You can find hundreds of Web sites devoted to the topics of Pilgrims, Plymouth Colony, and the voyage of the Mayflower in 1620. I cannot say that I have seen all of these sites, but of those that I have seen, I must say that I am most impressed by Duane A. Cline's "The Pilgrims and Plymouth Colony: 1620."
Cline's pages are an educator's tool: he describes the events leading up to the 1620 voyage of the Mayflower, provides information about the ships (there were two ships although the Speedwell had to turn back early in its voyage), storms at sea, animals on board, arrival in the new lands, the Mayflower Compact, meetings with the Indians, the rocky merging of the two cultures, the first winter when about half the settlers died, the first Thanksgiving, the starvation of 1622, and much more. Best of all for genealogists, Cline gives a detailed list of all the known passengers on board the Mayflower and brief biographies of each.
The information on "The Pilgrims and Plymouth Colony: 1620" is divided into lesson plans. This agenda is good for learning and is excellent for any teacher who is planning to present this information in a classroom. Because of the wealth of information available, nearly 100 links (and sub-links) point to various bits of information on this Web site and to other sites as well. In addition, there are nearly 90 images/pictures, mostly original artwork from Duane Cline.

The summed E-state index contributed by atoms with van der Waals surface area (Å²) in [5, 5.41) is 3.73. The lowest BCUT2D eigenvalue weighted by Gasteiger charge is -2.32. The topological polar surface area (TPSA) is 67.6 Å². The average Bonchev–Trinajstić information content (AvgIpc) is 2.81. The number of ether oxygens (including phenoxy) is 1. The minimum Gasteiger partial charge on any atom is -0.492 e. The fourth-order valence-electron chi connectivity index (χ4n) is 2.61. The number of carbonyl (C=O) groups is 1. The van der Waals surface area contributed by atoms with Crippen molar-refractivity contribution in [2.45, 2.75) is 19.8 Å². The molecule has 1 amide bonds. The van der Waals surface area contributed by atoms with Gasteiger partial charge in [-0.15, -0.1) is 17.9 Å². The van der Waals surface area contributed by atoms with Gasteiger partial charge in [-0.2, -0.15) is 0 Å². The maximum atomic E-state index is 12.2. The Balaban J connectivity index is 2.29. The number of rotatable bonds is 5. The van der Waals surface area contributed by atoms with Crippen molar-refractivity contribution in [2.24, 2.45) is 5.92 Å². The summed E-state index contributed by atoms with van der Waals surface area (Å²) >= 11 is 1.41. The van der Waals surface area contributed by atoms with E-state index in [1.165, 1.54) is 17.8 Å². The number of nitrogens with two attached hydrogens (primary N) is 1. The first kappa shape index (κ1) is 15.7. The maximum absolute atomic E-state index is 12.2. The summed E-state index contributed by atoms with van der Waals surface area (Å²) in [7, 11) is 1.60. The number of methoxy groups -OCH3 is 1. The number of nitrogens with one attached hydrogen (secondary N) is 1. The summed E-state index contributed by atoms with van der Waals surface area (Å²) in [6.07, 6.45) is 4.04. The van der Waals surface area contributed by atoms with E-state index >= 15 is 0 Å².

Duane A. Cline is well qualified in this topic. He received his M.A. degree in Speech and Theater from Northwestern University. Over the years, he has written, designed, and directed a great many theatrical productions and historical pageants in his capacity as a university professor, head of theater department, and founding director of a regional art center. In addition, he has written two books: Navigation in the Age of Discovery: an Introduction, and Centennial History: General Society of Mayflower Descendants. He has twice been invited to serve as a Guest Curator at Pilgrim Hall in Plymouth, Massachusetts.
When he learned that both he and his wife, Carolyn, were descendants of Mayflower passengers, he became affiliated with the General Society of Mayflower Descendants. Through the years, he has served that organization in many capacities on both state and national levels. Most notably, he is a Former Assistant Governor General of the national Society and has served a number of years at its Education Chair.
Mr. Cline is assisted by Dave Lossos as webmaster for the "Pilgrims and Plymouth Colony: 1620" website. Mr. Lossos is also the creator and webmaster of the popular "Genealogy in St. Louis" website, the Newsletter Editor of the Missouri Mayflower Society, project coordinator of the St. Louis Genealogical Society's "Pitzman's 1878 Atlas of St. Louis" index and reprint, author of "Index of Pictorial St. Louis 1875," lecturer, and genealogy instructor (Society, SeniorNet, and Elderhostel). Dave has published numerous family genealogies and articles.
"The Pilgrims and Plymouth Colony: 1620" is available at http://www.rootsweb.com/~mosmd.
Over the years, thousands of families have been told that "our ancestors came over on the Mayflower." Indeed, if all the people who were reported to be on board had actually been there, the Mayflower would have been the size of the Queen Mary!
The names of each Mayflower passenger have been found and documented. You can view a detailed list of all the Mayflower passengers, along with a very brief bio of each, at: http://www.rootsweb.com/~mosmd/mayfpas.htm.